NEW YORK — Mayor Michael Bloomberg, together with City Council Speaker Christine Quinn, has proposed legislation that would promote fresh fruit and vegetable consumption in designated low-income neighborhoods throughout New York City.
The Green Cart proposal, recommended by the Food Policy Task Force, would increase the number of food carts that sell fresh fruits and vegetables only. The carts will be located in neighborhoods throughout the five boroughs where access to fresh fruits and vegetables is limited.
“New Yorkers want to eat healthy foods, but far too many low-income neighborhoods lack access to fresh fruits and vegetables,” said Quinn.
“This Green Cart legislation will help get nutritious produce onto the streets and into the hands of the New Yorkers that need it most. I'm proud to once again be working with Mayor Bloomberg to make this a healthier and more equitable city.”
If the proposal is accepted, it will call for 1,500 cart permits to be phased in over two years throughout the city's five boroughs. The Bronx and Brooklyn will each get 500 permits, Queens will receive 250 permits, Manhattan will have 200 and Staten Island will receive 50.
The lack of access to supermarkets poses a challenge in many low-income urban areas in cities throughout the country. A recent study by the New York City Health Department compared the low-income neighborhood of Harlem to the upscale Upper East Side, and found that supermarkets in Harlem are 30% less common, and that only 3% of bodegas/convenience stores in Harlem carry leafy green vegetables, compared to 20% on the Upper East Side. The Green Cart legislation covers neighborhoods where at least 12% of adults reported, in Health Department surveys, that they had not eaten any fruits or vegetables on the previous day.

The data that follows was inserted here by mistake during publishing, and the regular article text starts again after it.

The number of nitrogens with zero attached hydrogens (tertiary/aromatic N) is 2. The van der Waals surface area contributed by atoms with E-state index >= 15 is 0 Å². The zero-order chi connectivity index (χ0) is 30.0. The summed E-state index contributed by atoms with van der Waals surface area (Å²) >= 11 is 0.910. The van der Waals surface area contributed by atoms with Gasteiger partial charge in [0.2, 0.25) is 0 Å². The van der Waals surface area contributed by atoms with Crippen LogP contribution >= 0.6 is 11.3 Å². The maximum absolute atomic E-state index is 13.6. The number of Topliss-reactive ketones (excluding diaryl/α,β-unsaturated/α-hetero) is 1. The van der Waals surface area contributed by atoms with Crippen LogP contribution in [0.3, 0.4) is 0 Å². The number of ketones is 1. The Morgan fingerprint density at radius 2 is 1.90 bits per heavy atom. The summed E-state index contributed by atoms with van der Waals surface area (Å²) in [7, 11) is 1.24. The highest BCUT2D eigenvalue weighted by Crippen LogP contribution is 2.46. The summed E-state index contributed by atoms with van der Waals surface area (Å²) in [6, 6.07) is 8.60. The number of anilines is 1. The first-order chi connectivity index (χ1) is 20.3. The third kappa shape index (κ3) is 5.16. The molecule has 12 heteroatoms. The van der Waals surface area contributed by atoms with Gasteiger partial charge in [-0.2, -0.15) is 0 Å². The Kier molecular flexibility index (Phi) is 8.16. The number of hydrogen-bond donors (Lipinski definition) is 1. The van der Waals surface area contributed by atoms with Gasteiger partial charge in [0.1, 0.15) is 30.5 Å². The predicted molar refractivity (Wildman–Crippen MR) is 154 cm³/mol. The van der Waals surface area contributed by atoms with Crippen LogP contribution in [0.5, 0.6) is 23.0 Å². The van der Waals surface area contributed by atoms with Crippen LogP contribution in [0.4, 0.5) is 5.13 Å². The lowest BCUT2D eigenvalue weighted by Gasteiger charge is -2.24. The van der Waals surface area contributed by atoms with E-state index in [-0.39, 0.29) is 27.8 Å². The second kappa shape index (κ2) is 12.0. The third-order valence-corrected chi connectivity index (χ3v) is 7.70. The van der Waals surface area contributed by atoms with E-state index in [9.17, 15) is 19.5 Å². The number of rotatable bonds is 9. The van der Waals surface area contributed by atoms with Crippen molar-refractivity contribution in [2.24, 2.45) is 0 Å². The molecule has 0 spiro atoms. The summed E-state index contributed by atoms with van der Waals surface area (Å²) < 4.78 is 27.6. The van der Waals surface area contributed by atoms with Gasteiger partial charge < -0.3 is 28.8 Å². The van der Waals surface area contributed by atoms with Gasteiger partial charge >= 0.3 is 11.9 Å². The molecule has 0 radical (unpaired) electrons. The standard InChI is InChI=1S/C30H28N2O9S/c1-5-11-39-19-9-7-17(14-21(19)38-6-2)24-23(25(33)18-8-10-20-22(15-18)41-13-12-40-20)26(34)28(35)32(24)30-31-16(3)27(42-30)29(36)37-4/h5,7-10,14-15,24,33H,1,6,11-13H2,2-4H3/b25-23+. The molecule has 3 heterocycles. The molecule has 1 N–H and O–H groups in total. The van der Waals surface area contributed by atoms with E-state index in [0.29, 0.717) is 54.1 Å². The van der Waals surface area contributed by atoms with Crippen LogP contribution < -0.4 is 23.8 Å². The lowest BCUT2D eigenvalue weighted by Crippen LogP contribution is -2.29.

Bloomberg and Quinn also announced a new partnership with The Food Trust and the Food Bank for New York City that will work with supermarket operators to develop policies encouraging them to locate in neighborhoods in need of improved access to healthy foods.
The Food Trust has been working with the Philadelphia City Council since 2004 on a similar effort. Faced with a city that had the second-lowest number of supermarkets per capita of all major cities in the nation, in December 2004, Pennsylvania Gov. Edward Rendell announced that the state would invest $4 million in an economic-stimulus package called the Pennsylvania Fresh Food Financing Initiative. Essentially, these funds have gone to help finance supermarket development in underserved communities when infrastructure costs and financing needs can't be met solely through loans from banks or other conventional financial institutions. The program has since been praised by city planners and policy analysts throughout the country, netting awards from Harvard's John F. Kennedy School of Government, as well as the National Governors Association.
The details of how the New York City partnership would work are still very preliminary, according to Anthony Hogrebe, spokesman for Quinn's office. “I would imagine that within the next couple of months, [the proposal] will go through the hearing process,” Hogrebe told SN. “It's a got quite a bit of support within the council, so we hope that it'll pass out on a full council pretty quickly.”